CDC asks travelers to avoid Russia, other countries due to high COVID-19 risk
New U.S. international travel restrictions take effect on Nov. 8
The U.S. Centers for Disease Control and Prevention (CDC) has again urged Americans to avoid traveling to several countries due to "Very High" COVID-19 transmission risk.
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On Nov. 1, the agency added Russia, Belgium and Burkina Faso to the highest tier of coronavirus levels listed.
The CDC also notes that, if people must travel to these countries, they should be fully vaccinated prior to departure and follow all recommendations or requirements, including wearing a facemask and staying socially distant.
"Fully vaccinated travelers are less likely to get and spread COVID-19," the agency warned. "However, international travel poses additional risks, and even fully vaccinated travelers might be at increased risk for getting and possibly spreading some COVID-19 variants."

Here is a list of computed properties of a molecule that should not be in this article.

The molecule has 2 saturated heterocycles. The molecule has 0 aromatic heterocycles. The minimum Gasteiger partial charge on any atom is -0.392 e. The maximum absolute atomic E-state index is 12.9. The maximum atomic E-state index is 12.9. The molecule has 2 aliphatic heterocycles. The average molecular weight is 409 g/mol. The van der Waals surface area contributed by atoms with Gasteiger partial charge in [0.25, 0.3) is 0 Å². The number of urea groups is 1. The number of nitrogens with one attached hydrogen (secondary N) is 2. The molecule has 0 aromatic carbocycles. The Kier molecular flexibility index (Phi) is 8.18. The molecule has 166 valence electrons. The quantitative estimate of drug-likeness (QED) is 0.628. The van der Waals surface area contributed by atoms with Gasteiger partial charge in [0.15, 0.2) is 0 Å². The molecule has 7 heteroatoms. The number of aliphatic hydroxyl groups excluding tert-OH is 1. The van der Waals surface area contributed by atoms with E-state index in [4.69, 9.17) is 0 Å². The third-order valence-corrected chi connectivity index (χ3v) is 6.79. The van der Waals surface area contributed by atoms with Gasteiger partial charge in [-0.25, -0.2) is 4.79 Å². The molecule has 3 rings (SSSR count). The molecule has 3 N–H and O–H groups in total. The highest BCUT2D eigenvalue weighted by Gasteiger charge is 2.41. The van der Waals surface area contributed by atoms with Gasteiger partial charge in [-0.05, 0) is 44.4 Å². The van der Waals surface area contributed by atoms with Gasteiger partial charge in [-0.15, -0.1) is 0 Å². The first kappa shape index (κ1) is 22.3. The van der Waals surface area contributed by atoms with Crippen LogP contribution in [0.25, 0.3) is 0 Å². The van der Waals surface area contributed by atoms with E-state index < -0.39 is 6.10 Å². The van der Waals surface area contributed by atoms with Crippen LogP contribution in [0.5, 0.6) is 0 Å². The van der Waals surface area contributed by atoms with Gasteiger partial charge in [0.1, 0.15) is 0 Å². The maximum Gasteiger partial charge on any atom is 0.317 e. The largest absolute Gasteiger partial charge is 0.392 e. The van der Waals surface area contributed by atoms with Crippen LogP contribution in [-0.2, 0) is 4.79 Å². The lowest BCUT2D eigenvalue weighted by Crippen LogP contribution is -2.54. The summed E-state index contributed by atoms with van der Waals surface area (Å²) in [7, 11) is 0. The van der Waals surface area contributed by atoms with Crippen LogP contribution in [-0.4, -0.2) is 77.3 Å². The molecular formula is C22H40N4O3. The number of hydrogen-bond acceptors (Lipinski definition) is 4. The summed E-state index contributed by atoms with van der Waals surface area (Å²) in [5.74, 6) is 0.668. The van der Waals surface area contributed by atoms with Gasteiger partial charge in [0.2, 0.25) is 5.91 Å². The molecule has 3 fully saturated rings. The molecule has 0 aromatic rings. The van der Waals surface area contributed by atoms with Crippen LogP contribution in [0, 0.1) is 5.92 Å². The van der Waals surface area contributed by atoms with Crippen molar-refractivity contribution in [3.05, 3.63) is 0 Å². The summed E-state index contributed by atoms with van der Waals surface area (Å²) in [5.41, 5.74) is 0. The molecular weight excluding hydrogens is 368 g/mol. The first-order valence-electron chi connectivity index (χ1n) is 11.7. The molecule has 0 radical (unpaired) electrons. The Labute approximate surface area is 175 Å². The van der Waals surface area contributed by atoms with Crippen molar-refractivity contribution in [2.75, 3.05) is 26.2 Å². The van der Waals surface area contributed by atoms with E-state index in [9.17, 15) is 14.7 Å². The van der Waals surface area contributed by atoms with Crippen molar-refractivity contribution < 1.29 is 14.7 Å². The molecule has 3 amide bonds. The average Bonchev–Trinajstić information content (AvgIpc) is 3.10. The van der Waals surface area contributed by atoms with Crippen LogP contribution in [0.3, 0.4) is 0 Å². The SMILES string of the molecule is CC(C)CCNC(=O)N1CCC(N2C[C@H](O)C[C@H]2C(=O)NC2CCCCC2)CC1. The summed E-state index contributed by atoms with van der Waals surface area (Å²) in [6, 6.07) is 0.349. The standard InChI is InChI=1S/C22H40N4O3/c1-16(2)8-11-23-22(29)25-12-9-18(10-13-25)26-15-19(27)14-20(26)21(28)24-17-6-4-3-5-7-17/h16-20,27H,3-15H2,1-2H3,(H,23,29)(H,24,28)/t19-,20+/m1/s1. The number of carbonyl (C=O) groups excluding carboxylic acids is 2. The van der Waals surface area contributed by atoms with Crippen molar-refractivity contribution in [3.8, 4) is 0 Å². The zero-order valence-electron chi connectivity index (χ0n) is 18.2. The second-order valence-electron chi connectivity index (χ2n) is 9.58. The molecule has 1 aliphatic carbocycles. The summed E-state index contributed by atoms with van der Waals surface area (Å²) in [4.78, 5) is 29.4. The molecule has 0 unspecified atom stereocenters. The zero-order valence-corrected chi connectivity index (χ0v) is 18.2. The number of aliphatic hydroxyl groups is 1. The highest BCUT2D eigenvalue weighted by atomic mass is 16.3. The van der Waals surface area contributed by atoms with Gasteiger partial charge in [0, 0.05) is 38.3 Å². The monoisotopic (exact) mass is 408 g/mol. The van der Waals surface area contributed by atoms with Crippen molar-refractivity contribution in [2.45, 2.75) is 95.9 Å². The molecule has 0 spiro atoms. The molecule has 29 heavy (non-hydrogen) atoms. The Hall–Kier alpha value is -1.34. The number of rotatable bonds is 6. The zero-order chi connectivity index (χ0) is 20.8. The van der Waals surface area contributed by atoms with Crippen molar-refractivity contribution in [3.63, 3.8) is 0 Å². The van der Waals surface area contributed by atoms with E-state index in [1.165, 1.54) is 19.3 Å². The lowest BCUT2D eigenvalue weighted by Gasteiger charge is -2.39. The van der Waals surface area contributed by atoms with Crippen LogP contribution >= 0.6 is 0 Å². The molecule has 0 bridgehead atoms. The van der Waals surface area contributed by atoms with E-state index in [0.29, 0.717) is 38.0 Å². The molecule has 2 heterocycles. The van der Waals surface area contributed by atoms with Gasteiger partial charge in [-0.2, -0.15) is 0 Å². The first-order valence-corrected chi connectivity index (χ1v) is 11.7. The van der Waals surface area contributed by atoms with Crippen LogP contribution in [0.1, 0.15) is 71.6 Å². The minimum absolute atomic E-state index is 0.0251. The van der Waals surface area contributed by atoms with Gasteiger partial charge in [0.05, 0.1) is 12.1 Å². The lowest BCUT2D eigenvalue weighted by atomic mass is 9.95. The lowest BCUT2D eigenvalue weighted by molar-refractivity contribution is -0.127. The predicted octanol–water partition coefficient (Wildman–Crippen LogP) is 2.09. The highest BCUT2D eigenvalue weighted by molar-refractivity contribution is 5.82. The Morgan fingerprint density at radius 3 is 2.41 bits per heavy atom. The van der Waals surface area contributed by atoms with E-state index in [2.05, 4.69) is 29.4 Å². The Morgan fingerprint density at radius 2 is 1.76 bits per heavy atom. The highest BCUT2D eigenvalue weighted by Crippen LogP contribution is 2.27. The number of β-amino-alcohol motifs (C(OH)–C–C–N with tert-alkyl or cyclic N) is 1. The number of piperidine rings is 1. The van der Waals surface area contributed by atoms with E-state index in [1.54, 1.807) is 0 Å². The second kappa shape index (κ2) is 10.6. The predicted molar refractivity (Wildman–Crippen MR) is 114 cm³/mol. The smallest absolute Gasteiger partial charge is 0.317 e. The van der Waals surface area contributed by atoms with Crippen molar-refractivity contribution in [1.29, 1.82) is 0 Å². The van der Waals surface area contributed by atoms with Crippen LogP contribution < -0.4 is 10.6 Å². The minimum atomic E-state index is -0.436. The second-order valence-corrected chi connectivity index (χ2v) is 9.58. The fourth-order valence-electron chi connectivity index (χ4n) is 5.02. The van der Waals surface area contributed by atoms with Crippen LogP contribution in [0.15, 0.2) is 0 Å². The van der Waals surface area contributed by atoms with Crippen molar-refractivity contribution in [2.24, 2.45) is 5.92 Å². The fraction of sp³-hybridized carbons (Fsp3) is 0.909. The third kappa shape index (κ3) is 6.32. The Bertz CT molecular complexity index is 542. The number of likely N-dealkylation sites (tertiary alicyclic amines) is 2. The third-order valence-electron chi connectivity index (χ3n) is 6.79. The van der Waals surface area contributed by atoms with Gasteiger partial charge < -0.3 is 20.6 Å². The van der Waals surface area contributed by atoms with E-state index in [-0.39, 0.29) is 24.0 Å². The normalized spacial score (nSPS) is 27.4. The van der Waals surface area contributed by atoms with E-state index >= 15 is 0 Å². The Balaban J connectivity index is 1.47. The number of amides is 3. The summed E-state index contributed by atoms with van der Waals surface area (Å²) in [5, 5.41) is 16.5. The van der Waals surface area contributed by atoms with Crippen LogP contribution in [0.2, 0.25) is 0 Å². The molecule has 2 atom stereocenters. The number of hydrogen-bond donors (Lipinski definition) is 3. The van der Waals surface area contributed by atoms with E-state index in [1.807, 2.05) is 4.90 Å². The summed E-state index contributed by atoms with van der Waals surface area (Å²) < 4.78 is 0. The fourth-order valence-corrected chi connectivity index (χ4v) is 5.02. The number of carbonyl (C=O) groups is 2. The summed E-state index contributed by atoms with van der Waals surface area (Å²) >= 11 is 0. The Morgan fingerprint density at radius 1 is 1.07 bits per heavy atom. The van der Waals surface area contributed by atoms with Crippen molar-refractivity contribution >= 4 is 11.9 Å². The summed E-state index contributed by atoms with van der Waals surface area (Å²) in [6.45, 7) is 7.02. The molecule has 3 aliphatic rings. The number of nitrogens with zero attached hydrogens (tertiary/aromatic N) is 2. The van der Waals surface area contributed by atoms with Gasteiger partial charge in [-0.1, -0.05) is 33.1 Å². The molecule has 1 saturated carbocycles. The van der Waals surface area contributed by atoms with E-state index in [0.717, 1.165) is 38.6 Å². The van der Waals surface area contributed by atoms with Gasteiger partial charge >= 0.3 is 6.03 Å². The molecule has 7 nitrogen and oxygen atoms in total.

There are dozens of countries listed as "Very High" risk.
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Russia, for instance, has the third-highest amount of COVID-19 cases over the past 28 days, according to Johns Hopkins Coronavirus Resource Center. The U.S. still has the most, as well as the most deaths from the disease.
All of this comes ahead of tougher U.S. restrictions on international travel that are set to take effect on Nov. 8.
The Biden administration announced last month that all foreign, non-immigrant travelers coming to the U.S. are required to be fully vaccinated against COVID-19, allowing only limited exceptions.
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In addition, all international travelers will need to be tested for the virus before boarding a plane to the U.S. and there will also be more stringent restrictions for American and foreign citizens who are not fully vaccinated.
Those who are vaccinated will still need to show proof of a negative COVID-19 test within three days of travel and the unvaccinated must take a test within one day of travel.
The Associated Press contributed to this report.